But as Security Council president, Germany will be conscious of its responsibility to make sure the deliberations of the council are as fair as possible, said John Ruggie, a professor of international affairs at Harvard University and a former top adviser to UN Secretary-General Kofi Annan. Ruggie told RFE/RL the highly regarded German UN mission, headed by Ambassador Gunter Pleuger, can be expected to run the presidency in a neutral and judicious manner. "Chancellor [Gerhard] Schroeder has a number of domestic political issues on his hands, but I don't think that has anything to do with the professionalism of German diplomats at the UN. So I don't think it's an issue of great concern."
Nearly one week before assuming the presidency, Germany had a taste of the pressures it will face. It accommodated a late request from the United States to be given time for an important presentation by U.S. Secretary of State Colin Powell. Pleuger was contacted by U.S. Ambassador John Negroponte just hours before President George W. Bush announced in his State of the Union address that Powell would be presenting proof on 5 February to the UN Security Council that Iraq is developing weapons of mass destruction.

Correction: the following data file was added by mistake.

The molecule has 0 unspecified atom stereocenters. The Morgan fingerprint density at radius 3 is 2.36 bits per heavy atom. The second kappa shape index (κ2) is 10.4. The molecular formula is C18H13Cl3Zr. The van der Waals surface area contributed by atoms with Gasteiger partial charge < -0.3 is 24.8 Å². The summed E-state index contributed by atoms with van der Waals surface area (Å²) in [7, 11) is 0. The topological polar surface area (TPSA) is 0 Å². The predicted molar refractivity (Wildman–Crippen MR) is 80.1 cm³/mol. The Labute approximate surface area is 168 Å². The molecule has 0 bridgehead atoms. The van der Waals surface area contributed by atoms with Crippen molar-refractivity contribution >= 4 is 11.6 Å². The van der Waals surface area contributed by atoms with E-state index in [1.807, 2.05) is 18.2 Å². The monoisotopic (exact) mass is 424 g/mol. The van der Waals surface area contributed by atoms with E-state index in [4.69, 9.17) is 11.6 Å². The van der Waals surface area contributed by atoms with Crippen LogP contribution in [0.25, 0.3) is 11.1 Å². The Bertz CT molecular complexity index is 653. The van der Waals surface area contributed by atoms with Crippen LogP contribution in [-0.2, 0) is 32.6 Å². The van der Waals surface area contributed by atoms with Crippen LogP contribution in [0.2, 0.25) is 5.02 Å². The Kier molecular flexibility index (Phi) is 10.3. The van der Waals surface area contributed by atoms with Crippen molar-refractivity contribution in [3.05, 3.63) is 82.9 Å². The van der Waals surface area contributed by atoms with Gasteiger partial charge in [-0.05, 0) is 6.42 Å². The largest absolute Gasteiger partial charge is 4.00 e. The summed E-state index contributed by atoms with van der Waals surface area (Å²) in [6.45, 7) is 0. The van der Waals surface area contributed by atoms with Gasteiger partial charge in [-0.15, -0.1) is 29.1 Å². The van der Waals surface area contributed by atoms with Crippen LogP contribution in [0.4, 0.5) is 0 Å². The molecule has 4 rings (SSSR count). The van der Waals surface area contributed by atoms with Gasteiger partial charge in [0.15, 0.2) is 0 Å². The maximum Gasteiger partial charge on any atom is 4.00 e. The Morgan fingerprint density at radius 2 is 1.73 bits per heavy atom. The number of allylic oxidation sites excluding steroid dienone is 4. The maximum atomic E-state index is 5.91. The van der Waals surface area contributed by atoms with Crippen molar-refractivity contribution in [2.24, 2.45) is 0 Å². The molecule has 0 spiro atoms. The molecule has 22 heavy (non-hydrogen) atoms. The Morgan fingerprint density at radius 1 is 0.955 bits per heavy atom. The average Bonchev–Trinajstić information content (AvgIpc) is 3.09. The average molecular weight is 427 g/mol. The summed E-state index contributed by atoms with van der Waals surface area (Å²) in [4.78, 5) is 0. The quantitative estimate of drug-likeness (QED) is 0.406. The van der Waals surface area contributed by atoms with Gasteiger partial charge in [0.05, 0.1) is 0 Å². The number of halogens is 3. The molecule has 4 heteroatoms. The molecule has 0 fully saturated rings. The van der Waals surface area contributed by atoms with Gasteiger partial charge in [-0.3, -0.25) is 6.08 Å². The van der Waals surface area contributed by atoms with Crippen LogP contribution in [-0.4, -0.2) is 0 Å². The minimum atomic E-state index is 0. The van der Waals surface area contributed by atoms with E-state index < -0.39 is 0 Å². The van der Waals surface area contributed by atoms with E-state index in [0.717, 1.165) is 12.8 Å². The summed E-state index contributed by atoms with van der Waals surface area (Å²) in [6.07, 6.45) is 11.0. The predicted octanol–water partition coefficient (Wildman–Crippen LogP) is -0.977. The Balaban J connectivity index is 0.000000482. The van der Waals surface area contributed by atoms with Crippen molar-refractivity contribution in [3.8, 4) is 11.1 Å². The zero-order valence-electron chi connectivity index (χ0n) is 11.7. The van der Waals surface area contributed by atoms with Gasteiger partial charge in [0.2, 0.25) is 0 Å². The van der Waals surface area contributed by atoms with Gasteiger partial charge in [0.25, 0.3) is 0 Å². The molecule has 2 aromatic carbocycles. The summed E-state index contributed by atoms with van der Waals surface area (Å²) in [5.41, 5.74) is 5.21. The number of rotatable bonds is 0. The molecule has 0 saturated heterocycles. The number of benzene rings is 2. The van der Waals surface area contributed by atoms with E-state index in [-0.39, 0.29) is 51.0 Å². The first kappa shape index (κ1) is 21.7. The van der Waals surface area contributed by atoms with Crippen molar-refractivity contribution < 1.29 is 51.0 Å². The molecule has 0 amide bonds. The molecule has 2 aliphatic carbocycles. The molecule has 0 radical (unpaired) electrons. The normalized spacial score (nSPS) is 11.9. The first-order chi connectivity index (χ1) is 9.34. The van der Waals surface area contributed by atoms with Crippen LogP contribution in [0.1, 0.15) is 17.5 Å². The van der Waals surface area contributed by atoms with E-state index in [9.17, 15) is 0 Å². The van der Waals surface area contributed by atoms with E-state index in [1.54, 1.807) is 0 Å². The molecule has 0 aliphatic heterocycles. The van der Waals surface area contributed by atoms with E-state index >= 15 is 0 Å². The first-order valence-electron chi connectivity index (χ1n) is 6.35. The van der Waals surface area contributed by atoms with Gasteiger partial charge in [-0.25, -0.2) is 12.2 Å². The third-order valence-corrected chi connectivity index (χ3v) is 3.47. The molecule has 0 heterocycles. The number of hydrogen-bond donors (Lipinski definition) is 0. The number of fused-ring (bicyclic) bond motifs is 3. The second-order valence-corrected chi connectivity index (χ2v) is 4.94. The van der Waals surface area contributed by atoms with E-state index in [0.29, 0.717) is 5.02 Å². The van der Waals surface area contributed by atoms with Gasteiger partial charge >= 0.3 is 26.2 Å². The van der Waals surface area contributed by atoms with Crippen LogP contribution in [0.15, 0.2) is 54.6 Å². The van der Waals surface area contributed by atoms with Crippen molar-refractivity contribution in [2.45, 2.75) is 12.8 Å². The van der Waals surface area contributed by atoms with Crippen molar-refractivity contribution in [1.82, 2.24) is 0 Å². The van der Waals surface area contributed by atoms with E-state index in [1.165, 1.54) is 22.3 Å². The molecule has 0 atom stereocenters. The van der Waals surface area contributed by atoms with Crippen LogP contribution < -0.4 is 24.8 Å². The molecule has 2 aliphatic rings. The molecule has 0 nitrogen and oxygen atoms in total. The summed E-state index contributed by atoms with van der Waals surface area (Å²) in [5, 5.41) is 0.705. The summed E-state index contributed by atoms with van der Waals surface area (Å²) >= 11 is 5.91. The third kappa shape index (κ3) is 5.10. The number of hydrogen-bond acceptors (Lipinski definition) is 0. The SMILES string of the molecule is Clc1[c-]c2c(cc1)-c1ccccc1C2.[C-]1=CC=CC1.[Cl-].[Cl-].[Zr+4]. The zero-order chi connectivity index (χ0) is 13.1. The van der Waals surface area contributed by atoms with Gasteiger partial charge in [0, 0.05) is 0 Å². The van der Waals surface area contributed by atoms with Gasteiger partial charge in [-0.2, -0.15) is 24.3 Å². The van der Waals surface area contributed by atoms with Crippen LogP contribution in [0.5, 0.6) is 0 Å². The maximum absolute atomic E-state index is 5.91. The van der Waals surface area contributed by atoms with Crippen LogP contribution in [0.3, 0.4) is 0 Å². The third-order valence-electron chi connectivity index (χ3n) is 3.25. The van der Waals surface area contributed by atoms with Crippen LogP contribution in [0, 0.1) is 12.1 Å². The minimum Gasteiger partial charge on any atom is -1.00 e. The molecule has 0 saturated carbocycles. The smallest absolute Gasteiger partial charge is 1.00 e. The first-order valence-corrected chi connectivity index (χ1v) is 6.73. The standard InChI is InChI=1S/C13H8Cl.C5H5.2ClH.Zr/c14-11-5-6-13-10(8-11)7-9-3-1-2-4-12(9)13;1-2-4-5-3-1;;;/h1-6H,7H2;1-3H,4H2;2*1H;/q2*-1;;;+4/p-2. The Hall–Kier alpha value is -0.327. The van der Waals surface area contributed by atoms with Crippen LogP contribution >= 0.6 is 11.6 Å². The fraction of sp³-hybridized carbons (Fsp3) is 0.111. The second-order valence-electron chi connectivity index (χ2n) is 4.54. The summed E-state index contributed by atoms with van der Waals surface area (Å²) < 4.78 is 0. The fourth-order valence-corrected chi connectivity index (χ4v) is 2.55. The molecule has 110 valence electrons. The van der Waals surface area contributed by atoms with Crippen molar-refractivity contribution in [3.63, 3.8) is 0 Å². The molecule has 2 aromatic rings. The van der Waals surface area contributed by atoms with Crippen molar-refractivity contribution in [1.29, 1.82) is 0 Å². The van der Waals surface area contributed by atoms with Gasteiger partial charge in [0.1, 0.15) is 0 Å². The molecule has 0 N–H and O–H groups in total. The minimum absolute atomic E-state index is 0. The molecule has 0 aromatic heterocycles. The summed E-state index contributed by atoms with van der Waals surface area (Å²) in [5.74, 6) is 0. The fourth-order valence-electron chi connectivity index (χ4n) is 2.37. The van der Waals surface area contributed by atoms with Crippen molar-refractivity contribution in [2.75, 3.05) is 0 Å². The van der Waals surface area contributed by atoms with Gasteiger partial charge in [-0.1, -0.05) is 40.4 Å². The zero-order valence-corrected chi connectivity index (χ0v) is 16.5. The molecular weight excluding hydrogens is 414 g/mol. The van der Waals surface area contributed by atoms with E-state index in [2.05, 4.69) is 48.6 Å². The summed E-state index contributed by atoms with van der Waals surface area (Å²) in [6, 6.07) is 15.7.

David Malone is president of the International Peace Academy and an expert on Security Council affairs. He told RFE/RL that in addition to setting and adjusting the agenda, council presidents have other important duties, such as serving as spokesman to the media and acting as liaison with nongovernmental organizations and the UN Secretariat.